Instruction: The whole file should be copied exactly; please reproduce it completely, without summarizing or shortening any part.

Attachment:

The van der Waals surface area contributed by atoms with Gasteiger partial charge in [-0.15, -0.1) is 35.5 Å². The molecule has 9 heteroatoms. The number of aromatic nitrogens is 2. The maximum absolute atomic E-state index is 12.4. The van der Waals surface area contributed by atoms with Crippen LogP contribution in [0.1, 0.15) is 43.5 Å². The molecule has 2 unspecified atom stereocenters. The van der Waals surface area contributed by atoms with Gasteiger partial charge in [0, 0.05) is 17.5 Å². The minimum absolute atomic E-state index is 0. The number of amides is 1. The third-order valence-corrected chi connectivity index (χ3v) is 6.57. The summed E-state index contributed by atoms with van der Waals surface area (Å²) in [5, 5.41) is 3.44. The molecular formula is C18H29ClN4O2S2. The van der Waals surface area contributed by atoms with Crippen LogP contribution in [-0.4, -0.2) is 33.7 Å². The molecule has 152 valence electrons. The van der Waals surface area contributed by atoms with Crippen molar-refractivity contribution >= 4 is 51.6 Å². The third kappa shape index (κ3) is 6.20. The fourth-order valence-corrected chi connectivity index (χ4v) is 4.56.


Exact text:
The van der Waals surface area contributed by atoms with Gasteiger partial charge in [-0.15, -0.1) is 35.5 Å². The molecule has 9 heteroatoms. The number of aromatic nitrogens is 2. The maximum absolute atomic E-state index is 12.4. The van der Waals surface area contributed by atoms with Crippen LogP contribution in [0.1, 0.15) is 43.5 Å². The molecule has 2 unspecified atom stereocenters. The van der Waals surface area contributed by atoms with Gasteiger partial charge in [0, 0.05) is 17.5 Å². The minimum absolute atomic E-state index is 0. The number of amides is 1. The third-order valence-corrected chi connectivity index (χ3v) is 6.57. The summed E-state index contributed by atoms with van der Waals surface area (Å²) in [5, 5.41) is 3.44. The molecular formula is C18H29ClN4O2S2. The van der Waals surface area contributed by atoms with Crippen LogP contribution in [-0.4, -0.2) is 33.7 Å². The molecule has 152 valence electrons. The van der Waals surface area contributed by atoms with Crippen molar-refractivity contribution >= 4 is 51.6 Å². The third kappa shape index (κ3) is 6.20. The fourth-order valence-corrected chi connectivity index (χ4v) is 4.56.